Eye For Film >> Movies >> Maineland (2017) Film Review
Reviewed by: Jennie Kermode
One of the few things more nerve-racking than moving to another continent at high school age must be letting one's children do so. Nevertheless, large numbers of Chinese schoolchildren sign up to study at US high schools every year, now totalling 40% of all that country's internatonal students. They're drawn in by the promise of an experience mirroring what they see in the movies - football jocks and cheerleaders, bowling alleys and MacDonalds, exuberant parties and designer clothes, all set to a John Hughes soundtrack. In addition to this there's the career advantage of having gone to a foreign school and having a network that extends around the world.
Maineland follows Stella from Shanghai and Harry from Guangzhou as they strive to come to terms with an environment that's different in ways they didn't anticipate. Stella is outgoing, enthusiastic, keen to embrace the new even whilst she frets that it's not good for her waistline. Harry is naturally shy, made more so by the language barrier (both speak good English but, like any foreign learners, sometimes stumble), and prefers to immerse himself in his studies whilst Stella parties. But as she excels at making friends (her mother saying she wishes she would show equivalent proficiency in her studies), he finds himself absorbed by Western traditions of thought, blending them with Chinese philosophy to find his own intellectual direction.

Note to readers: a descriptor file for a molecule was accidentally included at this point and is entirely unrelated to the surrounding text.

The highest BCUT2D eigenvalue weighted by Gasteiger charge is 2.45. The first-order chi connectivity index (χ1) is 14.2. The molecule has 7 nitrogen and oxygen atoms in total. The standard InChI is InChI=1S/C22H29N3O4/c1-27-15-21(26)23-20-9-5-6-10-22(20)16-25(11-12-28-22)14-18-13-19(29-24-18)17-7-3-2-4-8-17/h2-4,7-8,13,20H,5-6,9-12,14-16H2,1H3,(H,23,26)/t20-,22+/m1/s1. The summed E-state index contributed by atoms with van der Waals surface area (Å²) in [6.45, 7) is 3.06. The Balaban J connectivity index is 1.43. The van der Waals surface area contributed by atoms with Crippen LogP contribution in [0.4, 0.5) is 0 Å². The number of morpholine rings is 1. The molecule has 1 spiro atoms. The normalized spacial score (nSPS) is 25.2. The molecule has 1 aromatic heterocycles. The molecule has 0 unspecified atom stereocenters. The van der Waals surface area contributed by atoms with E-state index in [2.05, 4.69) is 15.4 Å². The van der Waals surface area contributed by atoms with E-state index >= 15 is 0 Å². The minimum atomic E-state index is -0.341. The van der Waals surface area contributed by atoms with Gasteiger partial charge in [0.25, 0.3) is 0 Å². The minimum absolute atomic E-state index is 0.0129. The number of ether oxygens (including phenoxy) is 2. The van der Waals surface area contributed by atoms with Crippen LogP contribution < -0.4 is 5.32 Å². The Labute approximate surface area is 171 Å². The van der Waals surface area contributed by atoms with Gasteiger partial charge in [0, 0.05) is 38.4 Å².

The two are studying at Freyburg Academy, a private boarding school just outside Portland, and though they receive little by way of support from staff, the sense of community fostered by this insular environment clearly helps them to adjust. There's also a Chinese restaurant nearby where they can go when they're homesick or simply want to relax into their native language for a while. We explore these places with them in a documentary that invites us to relate to their experience of home and other even when diferent things might fit those categories for us.
Director Miao Wang's quiet, observational style sits appropriately at odds with the technicolour America the students expected, and lets their interpretations of what they encounter come to the fore. This is not a film replete with big revelations, but it effectively draws out the details that unsettle and give the migratory experience its power. Neither student knows quite what will happen next. Stella's mother notes that once such children would have returned to support their families, but says she won't be surprised if her daughter decides to make a life in the US. The bird has flown the cage, she says, and it's a metaphor that extends to a changing China. Still, what the students' embrace of Western culture tells us is that, to the extent that it becomes a force in their lives, it will have a distinctly Chinese character.Reviewed on: 15 Mar 2018